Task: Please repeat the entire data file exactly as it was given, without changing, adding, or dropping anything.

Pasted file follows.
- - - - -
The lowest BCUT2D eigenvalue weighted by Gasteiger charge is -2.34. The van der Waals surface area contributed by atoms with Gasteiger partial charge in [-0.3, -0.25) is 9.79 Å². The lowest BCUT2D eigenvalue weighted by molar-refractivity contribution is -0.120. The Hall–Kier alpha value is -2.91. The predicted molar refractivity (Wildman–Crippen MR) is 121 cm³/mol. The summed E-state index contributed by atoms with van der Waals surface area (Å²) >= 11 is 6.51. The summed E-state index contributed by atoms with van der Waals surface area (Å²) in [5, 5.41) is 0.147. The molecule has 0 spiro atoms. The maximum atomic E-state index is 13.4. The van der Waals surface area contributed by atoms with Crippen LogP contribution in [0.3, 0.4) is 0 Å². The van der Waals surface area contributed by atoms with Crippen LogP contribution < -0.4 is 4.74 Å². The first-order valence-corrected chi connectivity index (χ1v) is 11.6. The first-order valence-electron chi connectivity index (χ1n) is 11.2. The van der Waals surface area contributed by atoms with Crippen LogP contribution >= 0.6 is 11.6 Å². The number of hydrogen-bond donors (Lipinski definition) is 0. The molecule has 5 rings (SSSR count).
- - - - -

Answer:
The lowest BCUT2D eigenvalue weighted by Gasteiger charge is -2.34. The van der Waals surface area contributed by atoms with Gasteiger partial charge in [-0.3, -0.25) is 9.79 Å². The lowest BCUT2D eigenvalue weighted by molar-refractivity contribution is -0.120. The Hall–Kier alpha value is -2.91. The predicted molar refractivity (Wildman–Crippen MR) is 121 cm³/mol. The summed E-state index contributed by atoms with van der Waals surface area (Å²) >= 11 is 6.51. The summed E-state index contributed by atoms with van der Waals surface area (Å²) in [5, 5.41) is 0.147. The molecule has 0 spiro atoms. The maximum atomic E-state index is 13.4. The van der Waals surface area contributed by atoms with Crippen LogP contribution in [0.3, 0.4) is 0 Å². The van der Waals surface area contributed by atoms with Crippen LogP contribution < -0.4 is 4.74 Å². The first-order valence-corrected chi connectivity index (χ1v) is 11.6. The first-order valence-electron chi connectivity index (χ1n) is 11.2. The van der Waals surface area contributed by atoms with Crippen LogP contribution >= 0.6 is 11.6 Å². The number of hydrogen-bond donors (Lipinski definition) is 0. The molecule has 5 rings (SSSR count).